When Jesus Came East Out of Texas

Happy Easter, y’all.

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When Jesus came east out of Texas, He came out tan,
even dark skinned, brown eyes, black hair. A Somebody
He could’ve been, being Jesus. Instead He was
a cotton chopping, dish washing, toilet cleaning, hard working
Man of a Jesus, His hands calloused from the fields He’d worked,
His muscles aching so tired He could hardly sleep most nights.

When Jesus came east out of Texas, He came out kicking-up dirt
along the lonely, dusty road leaving Nazareth
coming into a country that don’t allow a kicking up dirt.
Run out of town He was
near tarred and feathered for saying a thing that was true.
You see, a prophet don’t get a bit of respect in the town He’s from.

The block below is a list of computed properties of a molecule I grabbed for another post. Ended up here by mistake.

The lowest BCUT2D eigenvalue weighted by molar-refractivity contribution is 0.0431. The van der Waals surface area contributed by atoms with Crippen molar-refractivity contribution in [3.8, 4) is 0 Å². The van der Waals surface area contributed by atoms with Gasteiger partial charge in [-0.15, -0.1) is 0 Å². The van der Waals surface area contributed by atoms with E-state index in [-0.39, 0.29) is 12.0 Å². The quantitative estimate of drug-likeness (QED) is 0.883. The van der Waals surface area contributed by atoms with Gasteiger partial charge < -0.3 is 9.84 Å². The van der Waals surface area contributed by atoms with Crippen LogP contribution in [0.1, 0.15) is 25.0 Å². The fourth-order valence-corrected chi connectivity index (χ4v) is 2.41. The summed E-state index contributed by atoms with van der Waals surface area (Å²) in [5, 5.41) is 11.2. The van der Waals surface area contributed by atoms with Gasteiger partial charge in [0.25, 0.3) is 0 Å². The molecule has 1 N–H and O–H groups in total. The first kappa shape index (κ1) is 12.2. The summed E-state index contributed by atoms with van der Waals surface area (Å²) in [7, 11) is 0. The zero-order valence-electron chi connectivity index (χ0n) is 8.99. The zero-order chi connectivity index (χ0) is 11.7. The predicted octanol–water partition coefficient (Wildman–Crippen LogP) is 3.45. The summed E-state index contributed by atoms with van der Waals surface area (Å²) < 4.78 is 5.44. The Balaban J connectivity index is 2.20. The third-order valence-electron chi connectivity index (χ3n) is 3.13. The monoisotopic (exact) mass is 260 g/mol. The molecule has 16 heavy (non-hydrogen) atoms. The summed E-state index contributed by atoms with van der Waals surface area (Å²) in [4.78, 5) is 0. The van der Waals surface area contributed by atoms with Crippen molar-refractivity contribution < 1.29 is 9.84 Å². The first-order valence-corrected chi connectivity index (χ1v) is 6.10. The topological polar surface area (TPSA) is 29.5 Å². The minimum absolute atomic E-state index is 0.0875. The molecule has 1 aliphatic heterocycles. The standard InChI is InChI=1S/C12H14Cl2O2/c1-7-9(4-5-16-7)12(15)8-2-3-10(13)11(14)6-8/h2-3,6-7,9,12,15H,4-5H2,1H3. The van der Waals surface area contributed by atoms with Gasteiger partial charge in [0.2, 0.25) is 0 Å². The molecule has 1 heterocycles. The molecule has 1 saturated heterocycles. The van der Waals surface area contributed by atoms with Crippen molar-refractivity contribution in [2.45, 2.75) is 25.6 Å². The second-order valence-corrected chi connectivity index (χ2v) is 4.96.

Nazareth folk knew His mama and His stepdaddy,
claimed they’s always acting uppity like his kin was closer to the Almighty than anybody,
keeping the Sabbath and testifying,
yes testifying they’d been touched by the Lord’s own hand.
Said they’d seen an angel too. “Imagine that,” some said.
“God can’t be that real, just one big myth and no place to be found.
We townspeople been praying way too long for the Expected One
and we’re not about to be taken in by a bastard Son of Joachim’s child.
If this Jesus is a messiah, the town drunk must be Moses.
After all, that drunk would part the Red Sea too if there’s a bottle of whiskey on the other shore.
And he can quote the Scriptures better’n any Baptist preacher.”

When Jesus came east out of Texas, He scrounged up work wherever He could,
roustabouting on the rigs out in the Gulf,
picking peaches over Georgia way,
digging the black rock out of West Virginia hills.
Even cleaned stables from time to time—
some said He felt home there, being He was Mary’s Baby Child born in a stall.
Right good with animals too, God’s own creatures He called them.